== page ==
Investigation of combustor and fuel preparation requirements for a combined-cycle wood fired power plant Public Deposited

http://ir.library.oregonstate.edu/concern/graduate_thesis_or_dissertations/7p88cm01f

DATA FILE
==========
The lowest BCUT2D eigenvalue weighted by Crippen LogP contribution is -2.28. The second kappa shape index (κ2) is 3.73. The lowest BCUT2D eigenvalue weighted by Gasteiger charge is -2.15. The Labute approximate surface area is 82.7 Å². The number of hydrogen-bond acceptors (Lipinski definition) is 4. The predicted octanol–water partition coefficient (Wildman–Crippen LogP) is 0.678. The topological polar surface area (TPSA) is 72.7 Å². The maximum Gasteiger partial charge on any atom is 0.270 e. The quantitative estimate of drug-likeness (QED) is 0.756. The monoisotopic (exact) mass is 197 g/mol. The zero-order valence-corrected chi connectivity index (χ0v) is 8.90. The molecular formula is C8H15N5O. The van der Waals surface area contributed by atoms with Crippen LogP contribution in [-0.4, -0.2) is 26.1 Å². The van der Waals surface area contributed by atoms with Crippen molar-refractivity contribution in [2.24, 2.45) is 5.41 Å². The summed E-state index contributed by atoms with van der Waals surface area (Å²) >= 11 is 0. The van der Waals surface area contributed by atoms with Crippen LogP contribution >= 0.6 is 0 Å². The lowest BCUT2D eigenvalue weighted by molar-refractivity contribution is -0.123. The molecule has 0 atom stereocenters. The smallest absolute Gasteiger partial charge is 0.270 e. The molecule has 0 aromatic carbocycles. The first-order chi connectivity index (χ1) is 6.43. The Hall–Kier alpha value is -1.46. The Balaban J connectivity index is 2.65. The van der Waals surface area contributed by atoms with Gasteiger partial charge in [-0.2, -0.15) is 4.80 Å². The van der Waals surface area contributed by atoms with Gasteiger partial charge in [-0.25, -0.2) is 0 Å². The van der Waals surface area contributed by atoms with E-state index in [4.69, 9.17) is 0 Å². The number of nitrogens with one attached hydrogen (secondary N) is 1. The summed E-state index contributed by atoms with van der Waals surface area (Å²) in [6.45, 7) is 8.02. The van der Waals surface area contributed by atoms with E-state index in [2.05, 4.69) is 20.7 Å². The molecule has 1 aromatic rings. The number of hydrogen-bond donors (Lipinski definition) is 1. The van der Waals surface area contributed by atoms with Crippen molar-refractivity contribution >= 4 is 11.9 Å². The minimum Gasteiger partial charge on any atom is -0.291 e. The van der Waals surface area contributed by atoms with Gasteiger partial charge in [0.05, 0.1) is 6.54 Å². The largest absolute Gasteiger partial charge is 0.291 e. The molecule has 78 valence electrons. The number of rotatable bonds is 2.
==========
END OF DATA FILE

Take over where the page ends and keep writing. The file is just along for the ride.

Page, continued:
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  • The Pacific Northwest is a particularly good candidate for a power plant fired with wood since the wood products industry is so important in the area. The combined cycle concept for such a plant has increased in popularity due to the generally greater efficiency of the gas turbine part of the cycle. An optional addition to a power plant of this type is a dryer utilizing hot flue-gases to dry the fuel so that less energy would be lost up the stack. The focus of this thesis is an analysis of this dryer option and its effect on the requirements for the combustor and on the overall plant performance. A base case power plant design was provided by Biomass Energy Corporation for study here at Oregon State University. The components in the cycle were modeled on a computer and linked together with an executive program to simulate the entire plant performance. Among the computer models are programs for the combustor and dryer performance. These programs simulate the component performance through an energy balance and are not intended to represent one specific size or type of that component. The basecase design incorporates a rotary drum dryer, wood pulverizers, and a suspension burner which requires strict fuel specifications in size and moisture content. Computer simulations were run to determine the effect of varying the air-fuel ratio and the wood moisture content entering and leaving the dryer. Of particular significance were the results of simulating the plant performance with various amounts of drying. Conflicting conclusions exist in the literature about using a dryer in a wood fired power plant. The results of this analysis however, show that the optimum performance of this power plant occurs when only a moderate amount of drying is done. Performance tends to increase with increasing fuel moisture into the combustor (less drying), however when no drying is done, performance drops, and when only a very small amount of drying is done, problems may occur in the boiler. Also, as expected, performance increases with decreasing fuel moisture as it arrives at the plant location. The effect of increasing the air-fuel ratio into the system while holding the airflow constant is that of increased plant efficiency and decreased power output. If the choice is made to dry the fuel only a moderate amount, then a different type of combustor from the suspension type must be used. Grate type burners will accept fuel of up to 60% moisture (wet basis) and of large enough particles that pulverizers would not be required. For optimum performance related to the combustor and fuel preparation arrangement, the best choice seems to be a grate burner with only moderate fuel preparation.
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